Ray: There are at least three phases of a city’s baseball team on-field performance at any given time; Soaring, Ascending, and Descending. Washington breaks the mold by having a fourth ignominious category; Without a franchise. Thankfully, that last one is gone from the present. Still, the sale of a team always brings such a thing back into consciousness, however slightly. Losing 107 games would pale by comparison. The biggest prize available this year would be a return of stability to the ownership situation with the franchise. The division is a shark tank. In order for the team to thrive within it there is no way around having determined and committed ownership leading it.
As for the team, the overarching goal is to exit the “Descending” category at last. The hangover from the 2019 World Series is long over. That team was the oldest ever to win the title. It also escaped from death-trap two-run deficits in the seventh inning on five occasions in elimination games. Dances on rainbows typically don’t last long. This was no exception. The dismantling was no less dramatic than the tactical implosions of old stadiums. Enter kids in abundance thrown against the wall to see which ones would stick. It was baseball’s equivalent of sausage making: Something best observed from afar and casually.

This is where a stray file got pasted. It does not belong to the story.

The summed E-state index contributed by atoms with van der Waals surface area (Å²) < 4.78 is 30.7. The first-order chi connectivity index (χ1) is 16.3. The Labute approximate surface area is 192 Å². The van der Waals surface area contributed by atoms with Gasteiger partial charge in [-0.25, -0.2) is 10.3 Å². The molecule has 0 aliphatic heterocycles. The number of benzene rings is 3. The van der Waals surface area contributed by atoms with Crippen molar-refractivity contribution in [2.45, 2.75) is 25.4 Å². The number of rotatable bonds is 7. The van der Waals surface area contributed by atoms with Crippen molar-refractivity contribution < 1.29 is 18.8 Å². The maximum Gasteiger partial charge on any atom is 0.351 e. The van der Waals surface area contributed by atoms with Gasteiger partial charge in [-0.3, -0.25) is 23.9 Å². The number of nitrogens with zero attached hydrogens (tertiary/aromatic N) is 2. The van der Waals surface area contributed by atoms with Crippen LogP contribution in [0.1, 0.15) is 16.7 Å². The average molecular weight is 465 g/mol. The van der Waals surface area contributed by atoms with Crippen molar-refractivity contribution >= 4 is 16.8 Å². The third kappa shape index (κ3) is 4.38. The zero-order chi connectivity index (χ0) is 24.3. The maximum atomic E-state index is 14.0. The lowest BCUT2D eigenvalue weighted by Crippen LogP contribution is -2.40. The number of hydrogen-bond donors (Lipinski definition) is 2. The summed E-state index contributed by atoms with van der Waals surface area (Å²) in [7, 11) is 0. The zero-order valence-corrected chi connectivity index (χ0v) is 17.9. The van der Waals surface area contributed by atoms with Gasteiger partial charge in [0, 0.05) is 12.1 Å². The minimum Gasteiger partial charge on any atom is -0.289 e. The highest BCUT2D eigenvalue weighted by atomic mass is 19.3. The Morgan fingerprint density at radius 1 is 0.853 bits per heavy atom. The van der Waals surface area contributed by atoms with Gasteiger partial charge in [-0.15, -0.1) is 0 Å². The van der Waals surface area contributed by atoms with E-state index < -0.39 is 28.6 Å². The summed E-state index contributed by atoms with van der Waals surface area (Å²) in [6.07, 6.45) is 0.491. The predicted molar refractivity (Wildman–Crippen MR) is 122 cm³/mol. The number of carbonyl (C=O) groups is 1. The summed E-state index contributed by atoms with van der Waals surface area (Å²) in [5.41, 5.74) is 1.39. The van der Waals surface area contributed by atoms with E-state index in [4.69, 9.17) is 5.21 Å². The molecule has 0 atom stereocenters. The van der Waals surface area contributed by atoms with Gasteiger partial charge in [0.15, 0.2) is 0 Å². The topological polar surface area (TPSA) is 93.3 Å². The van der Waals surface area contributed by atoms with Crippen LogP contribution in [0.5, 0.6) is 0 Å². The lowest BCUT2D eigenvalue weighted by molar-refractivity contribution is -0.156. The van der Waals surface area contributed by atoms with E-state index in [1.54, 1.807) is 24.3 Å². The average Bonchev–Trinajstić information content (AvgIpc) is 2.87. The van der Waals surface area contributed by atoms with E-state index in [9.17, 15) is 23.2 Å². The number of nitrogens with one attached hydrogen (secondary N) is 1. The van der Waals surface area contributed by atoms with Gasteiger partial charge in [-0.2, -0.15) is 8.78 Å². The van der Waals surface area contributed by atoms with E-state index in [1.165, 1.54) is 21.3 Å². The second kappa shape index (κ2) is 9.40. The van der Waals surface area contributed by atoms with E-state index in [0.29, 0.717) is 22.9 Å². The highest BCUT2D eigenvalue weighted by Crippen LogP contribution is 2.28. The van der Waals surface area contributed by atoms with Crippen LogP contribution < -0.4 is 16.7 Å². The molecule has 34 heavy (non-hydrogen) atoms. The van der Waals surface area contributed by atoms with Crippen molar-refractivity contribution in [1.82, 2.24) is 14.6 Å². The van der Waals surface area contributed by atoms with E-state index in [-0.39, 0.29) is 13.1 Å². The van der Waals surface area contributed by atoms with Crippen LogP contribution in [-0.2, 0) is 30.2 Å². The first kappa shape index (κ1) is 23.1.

2023 should mark the start of the long climb upwards. There are no bones being made that “Soaring” is anywhere on the radar screen. Just the notion of upward movement is enough…for now. This team won’t demand attention. It will invite it, however. That in and of itself is a big step.
Sao: The fun stuff is going to be the stuff we don’t expect, because let’s face it, we all expect this team to be really bad and hard to watch. We were really bad and hard to watch in 2022, too, but what we didn’t expect was some dude named Joey Meneses was going to absolutely go off as a 30-year-old rookie. We didn’t expect Juan Soto and Josh Bell were going to be traded for a bouquet of high-end prospects, including MLB-ready CJ Abrams and MacKenzie Gore. We didn’t expect our bullpen was actually going to be…kinda good?
There will be surprises in 2023, because it’s baseball. Sure, some of them will be unpleasant surprises, but since so much of what we’re already expecting is bad, it stands to reason that much of what surprises us will be good. (Knock on wood.)
Beyond the results we see from the Nats themselves, one of the biggest storylines this season is going to be how our prospects progress. Robert Hassell III is likely in line to make his major league debut at some point this year; can he shake off his hamate injury and surgery last year and get back to being a dude? What about Brady House, who started red-hot before a back injury tanked his 2022 campaign? How far can James Wood, tipped by some to be next winter’s No. 1 overall prospect in baseball, ascend after finishing last season at Low-A Fredericksburg? Jarlin Susana seems to be on the brink of a major breakout, if he can put all the pieces together. The list goes on: Zach Brzykcy, Jackson Rutledge, Andry Lara, T.J. White, Jeremy De La Rosa, Cristhian Vaquero, Jake Bennett, and more. Many will fall, in all likelihood. But who will rise?
So what are you looking forward to for the Nats in 2023.